Put very vaguely: If it turned out that the money BERI received was made through means which I consider to be immoral, then I think I would return the money, even if that meant cancelling the projects it funded.

But of course I don't know how where my bar for "immoral" is in this case. Also it's probably not the case that all of FTX's profits were immoral. So how do I determine (even in theory) if the money BERI received was part of the "good profits" or the "bad profits"?

I also would think, how would returning of that money change the situation that FTX is in and those that have experienced losses from this? It would take a significant amount of money, and without more knowledge on how the situation is it could be that (a) FTX finds better solutions, (b) FTXFF accepts the return of that money, but because it is a separate entity from FTX, it is not returned to those who faced losses from FTX in the first place but into the wallets of the donor. 

Just adding more questions/ food for thought, as I guess the things I am saying are more practical than moral but may affect whether there are any moral obligations. 

1
sawyer
1y
Yeah this seems super relevant, great point! To be honest I'm skeptical of how separate "FTX Foundation, Inc." is/was from the rest of the FTX conglomerate. Would be useful to see the Foundation's finances after this all shakes out.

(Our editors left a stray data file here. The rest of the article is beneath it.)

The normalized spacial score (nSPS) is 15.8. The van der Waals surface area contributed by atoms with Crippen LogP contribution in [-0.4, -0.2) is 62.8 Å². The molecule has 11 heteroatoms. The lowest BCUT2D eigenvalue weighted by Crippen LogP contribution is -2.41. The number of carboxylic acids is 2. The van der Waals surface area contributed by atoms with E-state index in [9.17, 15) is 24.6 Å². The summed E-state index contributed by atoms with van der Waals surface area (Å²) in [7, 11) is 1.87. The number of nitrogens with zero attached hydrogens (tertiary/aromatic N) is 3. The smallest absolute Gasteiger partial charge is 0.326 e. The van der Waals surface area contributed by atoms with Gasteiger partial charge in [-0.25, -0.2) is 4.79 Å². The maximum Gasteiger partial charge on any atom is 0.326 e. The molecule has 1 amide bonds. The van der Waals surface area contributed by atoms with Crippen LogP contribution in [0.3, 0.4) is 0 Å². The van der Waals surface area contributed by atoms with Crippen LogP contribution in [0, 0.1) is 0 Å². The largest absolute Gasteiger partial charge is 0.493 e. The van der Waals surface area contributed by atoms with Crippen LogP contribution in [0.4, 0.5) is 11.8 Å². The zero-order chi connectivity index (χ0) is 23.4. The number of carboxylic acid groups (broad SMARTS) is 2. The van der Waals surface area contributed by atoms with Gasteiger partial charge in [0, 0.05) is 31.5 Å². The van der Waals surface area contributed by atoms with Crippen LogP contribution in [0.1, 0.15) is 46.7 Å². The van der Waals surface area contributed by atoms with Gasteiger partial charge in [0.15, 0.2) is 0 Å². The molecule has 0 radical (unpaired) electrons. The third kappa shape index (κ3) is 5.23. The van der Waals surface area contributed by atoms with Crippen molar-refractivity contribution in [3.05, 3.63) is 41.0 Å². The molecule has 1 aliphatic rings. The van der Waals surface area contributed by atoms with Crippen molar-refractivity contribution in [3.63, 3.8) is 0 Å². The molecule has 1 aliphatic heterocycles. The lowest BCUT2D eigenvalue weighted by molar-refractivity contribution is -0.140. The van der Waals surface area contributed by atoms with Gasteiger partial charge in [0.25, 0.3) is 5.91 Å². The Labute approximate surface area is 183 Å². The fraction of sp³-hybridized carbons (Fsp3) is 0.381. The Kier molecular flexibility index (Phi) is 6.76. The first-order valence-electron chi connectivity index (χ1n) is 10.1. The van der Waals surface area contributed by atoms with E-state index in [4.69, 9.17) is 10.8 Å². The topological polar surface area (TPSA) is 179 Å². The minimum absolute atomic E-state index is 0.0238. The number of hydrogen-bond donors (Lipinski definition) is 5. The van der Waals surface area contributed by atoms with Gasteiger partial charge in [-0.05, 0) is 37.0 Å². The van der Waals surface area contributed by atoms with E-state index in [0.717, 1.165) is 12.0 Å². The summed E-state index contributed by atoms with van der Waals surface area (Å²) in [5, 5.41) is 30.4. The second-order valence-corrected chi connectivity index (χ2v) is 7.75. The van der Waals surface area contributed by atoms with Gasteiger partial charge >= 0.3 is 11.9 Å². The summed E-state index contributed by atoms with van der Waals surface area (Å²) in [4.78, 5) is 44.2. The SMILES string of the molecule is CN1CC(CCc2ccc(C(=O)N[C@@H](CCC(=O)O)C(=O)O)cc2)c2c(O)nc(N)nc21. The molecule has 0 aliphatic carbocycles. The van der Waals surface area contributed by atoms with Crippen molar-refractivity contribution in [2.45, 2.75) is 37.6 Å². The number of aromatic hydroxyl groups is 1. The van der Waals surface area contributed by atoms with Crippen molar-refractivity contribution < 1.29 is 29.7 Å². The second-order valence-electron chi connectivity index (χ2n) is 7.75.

1
Nils
1y
Not sure if b) is correct. If FTXFF is in fact separate from FTX, giving the money back (to FTXFF) would not mean giving it back to the donor (FTX) but rather to the foundation managers / bank accounts. What this would then mean remains a big question, as the whole leadership resigned. But still, yes, the money will most likely not end up in the wallets of traders.

It's likely temporal. Once FTX turned to deeply unethical business practices and depositors suffered real losses (even without knowing it), then any "profits" were morally owed to reimburse the depositors. If there were fraud against non-depositors as well, that would complicate things.

In any event, I think you could ethically keep any money that would otherwise go to equity holders, although it is unlikely this exists. Equity holders accept the risk of their agents (corporate management) going haywire in a way no other stakeholder does.

Sawyer - I think it's useful to raise this issue as a thought exercise. But I'm not at all convinced that there would be an ethical or practical imperative to return funding, e.g. from Future Fund. 

One issue is scope -- if something on the order of $10-20 billion (??) have been lost by FTX investors and users, and EAs returned a few hundred thousand or million $ (at most), we'd be offsetting maybe 1/1000th of the total losses. A drop in the bucket. And there's no guarantee at all that this money would actually go to the people who lost their money.

It would, however, send a credible signal that the EA community does not benefit from fraud, and create an incentive to 1) scrutinize better future donors and 2) to not engage in fraud for the sake of the community.

People have stated that the Future Fund gave out $200MM, but I haven't independently confirmed that number.